Senior Alex Williams, who majors in archaeology and anthropology, said the experience was a meaningful addition to her education.

“Hands-on learning and field work are important for our major,” Williams said. “This is what we study in the classroom, so to be able to do it in the field is incredibly fun and rewarding.”

Richard Shapiro holds Native Diver's Gold Cup

Alumnus Richard Shapiro holds one of three consecutive Hollywood Park Gold Cups won by Native Diver. (USC Photo/Mira Zimet)

Prior to commencing the dig, Shapiro shared memorabilia from Native Diver’s heyday with the excavation team.

“Students got to see the first Gold Cup that Native Diver won, his halter and many photographs of his wins, races and celebrities,” said Dodd, who is also curator of USC’s Archaeology Research Center.

“Richard told the students about his personal history with Native Diver so they had a clear understanding of what they were doing and why it was significant both to other members of the Trojan Family and to Los Angeles history.”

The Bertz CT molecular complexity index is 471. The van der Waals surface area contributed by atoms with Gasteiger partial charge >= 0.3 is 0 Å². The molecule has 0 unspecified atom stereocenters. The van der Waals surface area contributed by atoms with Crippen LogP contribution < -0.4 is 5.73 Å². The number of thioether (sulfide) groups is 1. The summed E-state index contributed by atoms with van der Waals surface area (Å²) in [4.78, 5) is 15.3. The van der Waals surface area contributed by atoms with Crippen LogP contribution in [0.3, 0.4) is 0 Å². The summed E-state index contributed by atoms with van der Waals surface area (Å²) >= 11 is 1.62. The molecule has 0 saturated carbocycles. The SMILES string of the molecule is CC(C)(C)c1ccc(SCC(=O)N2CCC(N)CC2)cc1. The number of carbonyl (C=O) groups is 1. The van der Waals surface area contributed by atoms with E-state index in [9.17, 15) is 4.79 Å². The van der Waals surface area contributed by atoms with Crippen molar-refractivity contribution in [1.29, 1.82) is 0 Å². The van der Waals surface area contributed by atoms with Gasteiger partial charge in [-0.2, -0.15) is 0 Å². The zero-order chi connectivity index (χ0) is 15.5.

The event resonated with Dixon, who hopes that the team’s efforts to recover Native Diver will inspire more people to learn about the horse and his place in L.A. history.

“I was so honored to be able to participate in the recovery of an animal that was a celebrity in his own right,” Dixon said. “Hollywood Park was the place to be in the middle of the 20th century, and Native Diver played a significant role in the popularity of horse racing during that period.”

Native Diver’s remains will be shipped to the Del Mar racetrack, where they will be laid to rest. While a new burial site is prepared, USC will house the remains, which are stored in special protective materials.

“We may engage students in the cleaning of Native Diver’s skeleton as he awaits reburial,” Garrison said. “This will continue to provide us with teaching opportunities regarding artifact handling and processing methods.”

Shapiro noted that a new monument will be constructed at Del Mar, and an unveiling ceremony will take place, most likely at the beginning of the next racing season.

He said he was grateful for the help USC provided in recovering Native Diver, an important part of his family’s history.

“It was amazing,” Shapiro said. “I don’t think I had an appreciation for the care and the process and the dedication of what was involved in doing something like this. I was honored to have USC professors and students participating in it. Now they become part of the history of Native Diver. They become part of the story.”